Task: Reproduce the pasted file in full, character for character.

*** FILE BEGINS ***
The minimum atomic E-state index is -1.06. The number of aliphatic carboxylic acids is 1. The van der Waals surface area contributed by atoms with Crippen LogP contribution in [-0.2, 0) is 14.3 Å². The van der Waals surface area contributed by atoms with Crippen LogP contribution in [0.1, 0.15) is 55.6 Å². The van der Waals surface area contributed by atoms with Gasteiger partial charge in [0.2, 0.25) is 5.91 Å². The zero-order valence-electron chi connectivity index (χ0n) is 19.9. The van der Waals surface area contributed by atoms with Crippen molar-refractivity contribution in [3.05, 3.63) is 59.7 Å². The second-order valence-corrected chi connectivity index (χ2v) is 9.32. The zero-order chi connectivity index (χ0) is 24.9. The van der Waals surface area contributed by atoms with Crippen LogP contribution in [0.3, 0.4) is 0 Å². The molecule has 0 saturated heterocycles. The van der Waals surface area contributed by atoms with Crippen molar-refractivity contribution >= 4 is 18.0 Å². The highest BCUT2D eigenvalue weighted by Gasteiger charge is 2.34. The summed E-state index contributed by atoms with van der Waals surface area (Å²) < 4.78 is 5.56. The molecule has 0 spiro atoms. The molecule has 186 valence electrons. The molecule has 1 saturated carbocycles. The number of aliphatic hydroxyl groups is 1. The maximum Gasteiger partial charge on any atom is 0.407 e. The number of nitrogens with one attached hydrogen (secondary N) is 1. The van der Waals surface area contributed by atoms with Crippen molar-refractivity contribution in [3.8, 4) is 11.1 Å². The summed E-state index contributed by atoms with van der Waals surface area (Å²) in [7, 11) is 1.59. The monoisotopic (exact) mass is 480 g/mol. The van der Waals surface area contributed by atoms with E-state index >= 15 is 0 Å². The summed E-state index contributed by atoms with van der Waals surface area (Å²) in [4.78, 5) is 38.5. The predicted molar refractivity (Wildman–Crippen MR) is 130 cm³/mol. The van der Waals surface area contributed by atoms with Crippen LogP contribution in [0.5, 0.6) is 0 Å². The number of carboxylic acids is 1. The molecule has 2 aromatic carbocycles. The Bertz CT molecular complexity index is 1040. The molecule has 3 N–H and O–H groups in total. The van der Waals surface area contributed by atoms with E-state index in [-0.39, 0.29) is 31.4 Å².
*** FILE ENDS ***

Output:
The minimum atomic E-state index is -1.06. The number of aliphatic carboxylic acids is 1. The van der Waals surface area contributed by atoms with Crippen LogP contribution in [-0.2, 0) is 14.3 Å². The van der Waals surface area contributed by atoms with Crippen LogP contribution in [0.1, 0.15) is 55.6 Å². The van der Waals surface area contributed by atoms with Gasteiger partial charge in [0.2, 0.25) is 5.91 Å². The zero-order valence-electron chi connectivity index (χ0n) is 19.9. The van der Waals surface area contributed by atoms with Crippen molar-refractivity contribution in [3.05, 3.63) is 59.7 Å². The second-order valence-corrected chi connectivity index (χ2v) is 9.32. The zero-order chi connectivity index (χ0) is 24.9. The van der Waals surface area contributed by atoms with Crippen LogP contribution in [0.3, 0.4) is 0 Å². The molecule has 0 saturated heterocycles. The van der Waals surface area contributed by atoms with Crippen molar-refractivity contribution >= 4 is 18.0 Å². The highest BCUT2D eigenvalue weighted by Gasteiger charge is 2.34. The summed E-state index contributed by atoms with van der Waals surface area (Å²) < 4.78 is 5.56. The molecule has 0 spiro atoms. The molecule has 186 valence electrons. The molecule has 1 saturated carbocycles. The number of aliphatic hydroxyl groups is 1. The maximum Gasteiger partial charge on any atom is 0.407 e. The number of nitrogens with one attached hydrogen (secondary N) is 1. The van der Waals surface area contributed by atoms with Crippen molar-refractivity contribution in [3.8, 4) is 11.1 Å². The summed E-state index contributed by atoms with van der Waals surface area (Å²) in [7, 11) is 1.59. The monoisotopic (exact) mass is 480 g/mol. The van der Waals surface area contributed by atoms with E-state index >= 15 is 0 Å². The summed E-state index contributed by atoms with van der Waals surface area (Å²) in [4.78, 5) is 38.5. The predicted molar refractivity (Wildman–Crippen MR) is 130 cm³/mol. The van der Waals surface area contributed by atoms with Crippen LogP contribution in [0.5, 0.6) is 0 Å². The number of carboxylic acids is 1. The molecule has 2 aromatic carbocycles. The Bertz CT molecular complexity index is 1040. The molecule has 3 N–H and O–H groups in total. The van der Waals surface area contributed by atoms with E-state index in [-0.39, 0.29) is 31.4 Å².